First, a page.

, agriculture and the rearing of cattle are natural and honourable, because the earth itself and all animals are by nature fruitful. But to make gain from money, which is naturally barren and unfruitful, is most justly accounted dishonourable, and is held in detestation ;-inasmuch as it is a perversion

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of money from its natural use, the purchasing what we want.” The argument is so extremely absurd, that it could never have led this acute and profound philosopher to the conclusion it is employed to support, but may be justly numbered among the instances in which speculative men have exerted their ingenuity to defend, by sophistical reasonings, the established prejudices of the times in which they lived, and in which the supposed evidence of the inference has served, in their estimation, to compensate for the weakness of the premises. It is, however, worthy of observation, that Aristotle's argument (such as it is) was manifestly suggested by the etymology of the word Tókos, (which, in the Greek language, signifies interest,) from the verb Tíktw, pario,—an etymology which seems to imply that the principal generates the interest. The same idea, too, occurs in the scene between Antonio and Shylock, in Shakespeare's Merchant of Venice.

“If thou wilt lend this money, lend it not
As to thy friend, (for when did friendship take
A breed of barren metal of his friend ?)
But lend it rather to thine enemy;
Who, if he break, thou may'st with better face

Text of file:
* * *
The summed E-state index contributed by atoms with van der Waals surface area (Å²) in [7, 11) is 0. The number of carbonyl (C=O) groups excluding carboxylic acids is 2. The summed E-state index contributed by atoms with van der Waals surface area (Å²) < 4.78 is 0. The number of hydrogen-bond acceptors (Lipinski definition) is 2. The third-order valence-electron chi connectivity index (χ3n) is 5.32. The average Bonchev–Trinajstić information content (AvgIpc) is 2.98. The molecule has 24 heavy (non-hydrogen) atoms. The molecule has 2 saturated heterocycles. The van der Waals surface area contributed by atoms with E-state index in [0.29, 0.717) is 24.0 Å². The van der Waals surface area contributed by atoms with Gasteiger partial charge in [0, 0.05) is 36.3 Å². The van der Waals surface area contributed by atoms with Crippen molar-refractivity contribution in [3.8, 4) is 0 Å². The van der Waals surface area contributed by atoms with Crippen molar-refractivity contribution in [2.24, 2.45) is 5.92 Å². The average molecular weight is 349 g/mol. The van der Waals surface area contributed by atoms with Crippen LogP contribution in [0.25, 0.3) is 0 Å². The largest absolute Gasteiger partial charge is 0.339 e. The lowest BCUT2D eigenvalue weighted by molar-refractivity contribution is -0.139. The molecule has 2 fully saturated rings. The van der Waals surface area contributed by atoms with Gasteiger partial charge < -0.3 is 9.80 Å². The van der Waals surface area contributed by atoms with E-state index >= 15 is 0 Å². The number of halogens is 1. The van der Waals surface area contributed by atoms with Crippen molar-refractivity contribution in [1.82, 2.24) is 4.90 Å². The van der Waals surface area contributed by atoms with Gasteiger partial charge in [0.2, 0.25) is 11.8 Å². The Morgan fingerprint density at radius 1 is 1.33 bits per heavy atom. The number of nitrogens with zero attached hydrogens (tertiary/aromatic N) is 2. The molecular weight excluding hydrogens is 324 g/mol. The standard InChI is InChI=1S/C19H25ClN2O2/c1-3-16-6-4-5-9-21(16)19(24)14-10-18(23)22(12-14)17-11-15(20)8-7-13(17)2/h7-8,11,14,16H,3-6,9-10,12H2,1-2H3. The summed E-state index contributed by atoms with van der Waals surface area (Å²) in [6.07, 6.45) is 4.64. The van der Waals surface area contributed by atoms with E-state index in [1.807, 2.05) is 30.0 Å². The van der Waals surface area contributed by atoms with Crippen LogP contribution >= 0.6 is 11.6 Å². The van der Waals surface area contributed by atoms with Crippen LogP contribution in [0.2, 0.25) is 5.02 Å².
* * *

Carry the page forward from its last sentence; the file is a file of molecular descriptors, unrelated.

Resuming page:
Exact the penalty."

It is perhaps treating this very puerile conceit with more respect than is due to it, to quote, by way of reply, the following consideration, which, one would suppose, (as an ingenious writer of our own time remarks,) might naturally enough have occurred to a man of Aristotle's penetration ; more particularly when we consider “the great number of pieces of money that had passed through his hands; more, perhaps, than were passed through the hands of philosopher before or since !" “That though a daric would not beget another daric any more than it would a ram or a ewe, yet for a daric which a man borrowed, he might get a ram and a couple of ewes, and that the ewes, if the ram were left with them a certain time, would probably not be barren. That, then, at the end of the year, he would find himself master of his three sheep, together with two, if not three lambs; and that if he sold his sheep again to pay back his daric, and gave one of his lambs for the use of it in the meantime, he would be two lambs, or at least, one lamb richer than if he made no such bargain.”

1 Gibbon, [Decline and Fall, chap. xliv., footnote.)

The passage of Aristotle to which the foregoing remarks relate, occurs in the tenth chapter of the First Book of his Politics, and is sufficient of itself to enable us to form a judgment of the propriety of a censure which a late writer has bestowed on Mr. Smith and Mr. Hume, as well as on the sect of French writers known by the name of Economists, as if they had borrowed from Aristotle, without the smallest acknowledgment, the fundamental principles of their theories of Political Economy.* When we consider how much the interest of money enters as an element into all commercial speculations in modern times, is it possible to imagine there should be anything more than the most general and accidental coincidence between the reasonings of such writers as Hume and Smith, and those of an author, whose experience of the nature and effects of commerce was so limited as to impress his mind with a conviction, that to receive a premium for the use of money was inconsistent with the rules of morality ?